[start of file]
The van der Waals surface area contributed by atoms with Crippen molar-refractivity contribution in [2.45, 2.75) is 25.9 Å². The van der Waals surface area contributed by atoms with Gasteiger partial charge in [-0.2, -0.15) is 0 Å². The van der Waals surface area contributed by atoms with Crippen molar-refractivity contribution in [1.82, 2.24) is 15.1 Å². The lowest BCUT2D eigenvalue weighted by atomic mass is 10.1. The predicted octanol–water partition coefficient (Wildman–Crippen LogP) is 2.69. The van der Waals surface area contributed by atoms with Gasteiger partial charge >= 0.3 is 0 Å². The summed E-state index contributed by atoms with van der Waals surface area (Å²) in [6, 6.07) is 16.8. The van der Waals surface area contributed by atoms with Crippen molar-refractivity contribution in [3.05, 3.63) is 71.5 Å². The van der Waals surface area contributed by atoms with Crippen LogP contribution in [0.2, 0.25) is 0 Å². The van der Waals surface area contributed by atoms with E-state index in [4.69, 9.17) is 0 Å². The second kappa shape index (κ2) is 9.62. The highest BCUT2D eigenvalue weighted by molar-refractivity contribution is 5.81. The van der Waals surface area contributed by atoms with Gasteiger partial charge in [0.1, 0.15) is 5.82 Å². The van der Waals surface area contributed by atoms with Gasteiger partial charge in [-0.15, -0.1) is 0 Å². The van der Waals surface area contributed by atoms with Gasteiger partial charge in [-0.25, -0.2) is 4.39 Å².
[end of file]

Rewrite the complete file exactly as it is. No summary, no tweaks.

The van der Waals surface area contributed by atoms with Crippen molar-refractivity contribution in [2.45, 2.75) is 25.9 Å². The van der Waals surface area contributed by atoms with Gasteiger partial charge in [-0.2, -0.15) is 0 Å². The van der Waals surface area contributed by atoms with Crippen molar-refractivity contribution in [1.82, 2.24) is 15.1 Å². The lowest BCUT2D eigenvalue weighted by atomic mass is 10.1. The predicted octanol–water partition coefficient (Wildman–Crippen LogP) is 2.69. The van der Waals surface area contributed by atoms with Gasteiger partial charge >= 0.3 is 0 Å². The summed E-state index contributed by atoms with van der Waals surface area (Å²) in [6, 6.07) is 16.8. The van der Waals surface area contributed by atoms with Crippen molar-refractivity contribution in [3.05, 3.63) is 71.5 Å². The van der Waals surface area contributed by atoms with Crippen LogP contribution in [0.2, 0.25) is 0 Å². The van der Waals surface area contributed by atoms with E-state index in [4.69, 9.17) is 0 Å². The second kappa shape index (κ2) is 9.62. The highest BCUT2D eigenvalue weighted by molar-refractivity contribution is 5.81. The van der Waals surface area contributed by atoms with Gasteiger partial charge in [0.1, 0.15) is 5.82 Å². The van der Waals surface area contributed by atoms with Gasteiger partial charge in [-0.15, -0.1) is 0 Å². The van der Waals surface area contributed by atoms with Gasteiger partial charge in [-0.25, -0.2) is 4.39 Å².